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Coverage of the way technology is changing the kinds of data state and local government collects about citizens, how it uses that data and the ethical and security implications of that. Includes stories about police body cameras, facial recognition, artificial intelligence, medical data, surveillance, etc., as well as privacy policy nationwide.

People who use the IRS digital portal will need to be prepared starting in the summer to submit a live video selfie and various documentation to make and view payments and access tax records.
San Francisco Mayor London Breed wants to crack down on crime across the city by increasing the number of situations in which police may access live-feed cameras. Privacy advocates have decried the idea.
Federal lawmakers think a bill would annihilate a duopoly that Apple and Google hold on the mobile market. The two companies, however, have argued the bill will make it harder to protect users' privacy and security.
The proposed constitutional amendment would add privacy as a natural right and says law enforcement must secure a warrant before searching or seizing an individual’s electronic data or electronic communications.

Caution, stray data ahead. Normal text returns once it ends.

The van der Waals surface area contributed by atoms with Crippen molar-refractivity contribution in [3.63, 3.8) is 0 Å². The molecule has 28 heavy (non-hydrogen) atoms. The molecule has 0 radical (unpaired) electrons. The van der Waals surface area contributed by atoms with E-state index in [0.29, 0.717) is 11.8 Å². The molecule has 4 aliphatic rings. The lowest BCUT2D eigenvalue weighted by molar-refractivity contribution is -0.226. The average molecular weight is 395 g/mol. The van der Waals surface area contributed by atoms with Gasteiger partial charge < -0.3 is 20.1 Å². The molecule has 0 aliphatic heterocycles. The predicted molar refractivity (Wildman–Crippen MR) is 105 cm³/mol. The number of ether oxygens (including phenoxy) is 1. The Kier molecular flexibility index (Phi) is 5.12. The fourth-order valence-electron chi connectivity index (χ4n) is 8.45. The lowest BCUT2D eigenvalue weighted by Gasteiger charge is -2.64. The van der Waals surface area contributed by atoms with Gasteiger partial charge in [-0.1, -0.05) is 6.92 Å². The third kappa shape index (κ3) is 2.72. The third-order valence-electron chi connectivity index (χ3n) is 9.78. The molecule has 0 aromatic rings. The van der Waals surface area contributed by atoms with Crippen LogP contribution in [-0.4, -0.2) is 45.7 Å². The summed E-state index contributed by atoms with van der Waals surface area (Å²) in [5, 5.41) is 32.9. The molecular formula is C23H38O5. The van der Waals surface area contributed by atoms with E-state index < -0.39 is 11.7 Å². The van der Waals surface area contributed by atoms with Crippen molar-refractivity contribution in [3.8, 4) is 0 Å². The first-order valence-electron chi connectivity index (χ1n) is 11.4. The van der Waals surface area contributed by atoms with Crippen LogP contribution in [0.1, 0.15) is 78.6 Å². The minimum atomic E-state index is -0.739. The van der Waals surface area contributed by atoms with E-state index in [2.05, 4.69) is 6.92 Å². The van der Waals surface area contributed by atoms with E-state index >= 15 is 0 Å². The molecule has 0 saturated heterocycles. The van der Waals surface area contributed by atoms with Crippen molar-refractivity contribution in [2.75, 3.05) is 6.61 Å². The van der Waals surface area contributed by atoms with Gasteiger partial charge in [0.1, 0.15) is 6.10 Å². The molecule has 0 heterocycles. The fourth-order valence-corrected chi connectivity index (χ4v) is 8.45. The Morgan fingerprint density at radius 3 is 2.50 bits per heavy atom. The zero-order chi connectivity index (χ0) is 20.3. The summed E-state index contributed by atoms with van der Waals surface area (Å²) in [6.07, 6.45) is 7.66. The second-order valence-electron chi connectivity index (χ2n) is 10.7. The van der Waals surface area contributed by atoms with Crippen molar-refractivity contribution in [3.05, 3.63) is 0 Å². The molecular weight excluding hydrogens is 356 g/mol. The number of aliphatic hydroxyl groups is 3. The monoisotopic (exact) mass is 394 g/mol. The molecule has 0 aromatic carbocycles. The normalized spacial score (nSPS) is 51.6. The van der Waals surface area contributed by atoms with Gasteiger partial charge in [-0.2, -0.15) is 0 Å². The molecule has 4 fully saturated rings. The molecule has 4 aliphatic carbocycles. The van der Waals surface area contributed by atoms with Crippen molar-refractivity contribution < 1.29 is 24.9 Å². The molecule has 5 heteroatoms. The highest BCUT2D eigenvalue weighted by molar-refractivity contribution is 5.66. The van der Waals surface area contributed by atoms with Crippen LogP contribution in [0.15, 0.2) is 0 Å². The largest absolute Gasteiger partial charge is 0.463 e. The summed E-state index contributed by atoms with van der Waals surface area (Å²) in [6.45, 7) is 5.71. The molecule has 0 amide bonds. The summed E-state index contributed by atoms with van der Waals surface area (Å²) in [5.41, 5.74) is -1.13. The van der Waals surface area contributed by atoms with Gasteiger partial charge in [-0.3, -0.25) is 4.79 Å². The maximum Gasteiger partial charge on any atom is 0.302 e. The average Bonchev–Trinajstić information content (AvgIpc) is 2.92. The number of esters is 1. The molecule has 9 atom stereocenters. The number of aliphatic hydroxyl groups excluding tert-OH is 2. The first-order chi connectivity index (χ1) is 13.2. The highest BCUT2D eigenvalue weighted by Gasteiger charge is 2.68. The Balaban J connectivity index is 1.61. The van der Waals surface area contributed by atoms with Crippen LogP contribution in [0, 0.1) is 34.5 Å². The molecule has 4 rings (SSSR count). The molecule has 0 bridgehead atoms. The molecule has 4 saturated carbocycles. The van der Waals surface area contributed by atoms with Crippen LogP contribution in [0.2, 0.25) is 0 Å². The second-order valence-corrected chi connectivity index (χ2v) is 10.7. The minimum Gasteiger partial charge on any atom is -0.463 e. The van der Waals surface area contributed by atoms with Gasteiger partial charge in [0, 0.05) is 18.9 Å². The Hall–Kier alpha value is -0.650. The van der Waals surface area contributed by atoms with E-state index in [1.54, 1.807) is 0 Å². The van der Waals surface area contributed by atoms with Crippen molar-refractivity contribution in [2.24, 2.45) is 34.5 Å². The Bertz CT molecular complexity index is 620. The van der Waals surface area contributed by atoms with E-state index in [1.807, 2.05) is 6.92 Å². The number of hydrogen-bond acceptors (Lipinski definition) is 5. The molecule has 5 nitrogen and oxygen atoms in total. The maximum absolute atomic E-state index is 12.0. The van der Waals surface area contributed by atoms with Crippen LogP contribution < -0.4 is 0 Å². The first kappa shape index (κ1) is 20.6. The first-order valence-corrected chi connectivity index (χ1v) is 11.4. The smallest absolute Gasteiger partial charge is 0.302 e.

There were new developments in 2021 regarding implanting microchips into humans. So what plans were announced for 2022? And just as important, what are the privacy and security ramifications?
Notwithstanding concerns about privacy and how data might be used, Lake County will now permit its municipalities to install automated license plate readers on roads owned by the county.
State Sen. Louis P. DiPalma is seeking more information about the Rhode Island Public Transit Authority data breach that allowed hackers to steal the personal information of thousands of state workers.
Broward Health, a large public health system in Florida, has indicated that a data breach on Oct. 15 resulted in compromised patient and employee data. Broward Health hasn't revealed many details about the breach.
To make freeways safer for road workers, Connecticut is installing work zone cameras as part of a pilot program next year. Critics have raised privacy concerns, and others have claimed the program is a money scheme.
Multiple federal entities are scouring the country for governments that have fallen prey to the global Log4j software vulnerability, which is considered the worst weak point in recent years by security experts.